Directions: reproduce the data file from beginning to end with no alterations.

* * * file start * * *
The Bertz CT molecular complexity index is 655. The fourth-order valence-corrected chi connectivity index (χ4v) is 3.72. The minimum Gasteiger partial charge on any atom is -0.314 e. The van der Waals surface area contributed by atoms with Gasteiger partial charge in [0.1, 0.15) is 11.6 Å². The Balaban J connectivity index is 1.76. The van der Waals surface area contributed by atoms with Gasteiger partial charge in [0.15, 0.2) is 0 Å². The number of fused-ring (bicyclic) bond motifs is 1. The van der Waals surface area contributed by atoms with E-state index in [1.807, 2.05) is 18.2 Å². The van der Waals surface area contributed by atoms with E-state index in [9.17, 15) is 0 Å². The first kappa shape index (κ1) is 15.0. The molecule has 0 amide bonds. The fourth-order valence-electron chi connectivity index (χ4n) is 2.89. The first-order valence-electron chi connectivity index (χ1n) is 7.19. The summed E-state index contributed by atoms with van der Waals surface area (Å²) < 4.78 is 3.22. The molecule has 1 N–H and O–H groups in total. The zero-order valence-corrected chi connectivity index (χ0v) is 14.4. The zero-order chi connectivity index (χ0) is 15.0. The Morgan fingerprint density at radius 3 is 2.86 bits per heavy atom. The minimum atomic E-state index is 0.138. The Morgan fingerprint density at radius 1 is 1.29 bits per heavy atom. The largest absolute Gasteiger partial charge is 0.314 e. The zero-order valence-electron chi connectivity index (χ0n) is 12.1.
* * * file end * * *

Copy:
The Bertz CT molecular complexity index is 655. The fourth-order valence-corrected chi connectivity index (χ4v) is 3.72. The minimum Gasteiger partial charge on any atom is -0.314 e. The van der Waals surface area contributed by atoms with Gasteiger partial charge in [0.1, 0.15) is 11.6 Å². The Balaban J connectivity index is 1.76. The van der Waals surface area contributed by atoms with Gasteiger partial charge in [0.15, 0.2) is 0 Å². The number of fused-ring (bicyclic) bond motifs is 1. The van der Waals surface area contributed by atoms with E-state index in [1.807, 2.05) is 18.2 Å². The van der Waals surface area contributed by atoms with E-state index in [9.17, 15) is 0 Å². The first kappa shape index (κ1) is 15.0. The molecule has 0 amide bonds. The fourth-order valence-electron chi connectivity index (χ4n) is 2.89. The first-order valence-electron chi connectivity index (χ1n) is 7.19. The summed E-state index contributed by atoms with van der Waals surface area (Å²) < 4.78 is 3.22. The molecule has 1 N–H and O–H groups in total. The zero-order valence-corrected chi connectivity index (χ0v) is 14.4. The zero-order chi connectivity index (χ0) is 15.0. The Morgan fingerprint density at radius 3 is 2.86 bits per heavy atom. The minimum atomic E-state index is 0.138. The Morgan fingerprint density at radius 1 is 1.29 bits per heavy atom. The largest absolute Gasteiger partial charge is 0.314 e. The zero-order valence-electron chi connectivity index (χ0n) is 12.1.